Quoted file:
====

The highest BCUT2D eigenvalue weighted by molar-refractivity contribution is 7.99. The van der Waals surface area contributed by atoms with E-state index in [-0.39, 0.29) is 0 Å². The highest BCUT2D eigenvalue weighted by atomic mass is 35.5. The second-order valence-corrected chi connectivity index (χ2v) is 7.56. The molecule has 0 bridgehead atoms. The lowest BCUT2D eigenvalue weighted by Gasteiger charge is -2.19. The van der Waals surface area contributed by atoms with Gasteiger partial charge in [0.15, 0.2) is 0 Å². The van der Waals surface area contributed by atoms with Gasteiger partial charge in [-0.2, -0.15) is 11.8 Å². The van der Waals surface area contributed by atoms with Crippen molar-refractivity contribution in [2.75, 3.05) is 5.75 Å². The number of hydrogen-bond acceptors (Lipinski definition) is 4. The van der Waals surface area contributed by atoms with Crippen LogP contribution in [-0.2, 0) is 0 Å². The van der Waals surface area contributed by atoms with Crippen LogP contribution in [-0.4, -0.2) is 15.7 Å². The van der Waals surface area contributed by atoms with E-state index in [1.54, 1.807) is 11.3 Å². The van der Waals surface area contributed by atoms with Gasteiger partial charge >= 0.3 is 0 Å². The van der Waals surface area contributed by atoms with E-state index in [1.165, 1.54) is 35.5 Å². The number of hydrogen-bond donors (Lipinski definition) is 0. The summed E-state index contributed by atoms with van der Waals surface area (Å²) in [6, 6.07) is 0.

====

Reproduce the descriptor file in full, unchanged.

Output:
The highest BCUT2D eigenvalue weighted by molar-refractivity contribution is 7.99. The van der Waals surface area contributed by atoms with E-state index in [-0.39, 0.29) is 0 Å². The highest BCUT2D eigenvalue weighted by atomic mass is 35.5. The second-order valence-corrected chi connectivity index (χ2v) is 7.56. The molecule has 0 bridgehead atoms. The lowest BCUT2D eigenvalue weighted by Gasteiger charge is -2.19. The van der Waals surface area contributed by atoms with Gasteiger partial charge in [0.15, 0.2) is 0 Å². The van der Waals surface area contributed by atoms with Gasteiger partial charge in [-0.2, -0.15) is 11.8 Å². The van der Waals surface area contributed by atoms with Crippen molar-refractivity contribution in [2.75, 3.05) is 5.75 Å². The number of hydrogen-bond acceptors (Lipinski definition) is 4. The van der Waals surface area contributed by atoms with Crippen LogP contribution in [-0.2, 0) is 0 Å². The van der Waals surface area contributed by atoms with Crippen LogP contribution in [-0.4, -0.2) is 15.7 Å². The van der Waals surface area contributed by atoms with E-state index in [1.54, 1.807) is 11.3 Å². The van der Waals surface area contributed by atoms with Gasteiger partial charge >= 0.3 is 0 Å². The van der Waals surface area contributed by atoms with E-state index in [1.165, 1.54) is 35.5 Å². The number of hydrogen-bond donors (Lipinski definition) is 0. The summed E-state index contributed by atoms with van der Waals surface area (Å²) in [6, 6.07) is 0.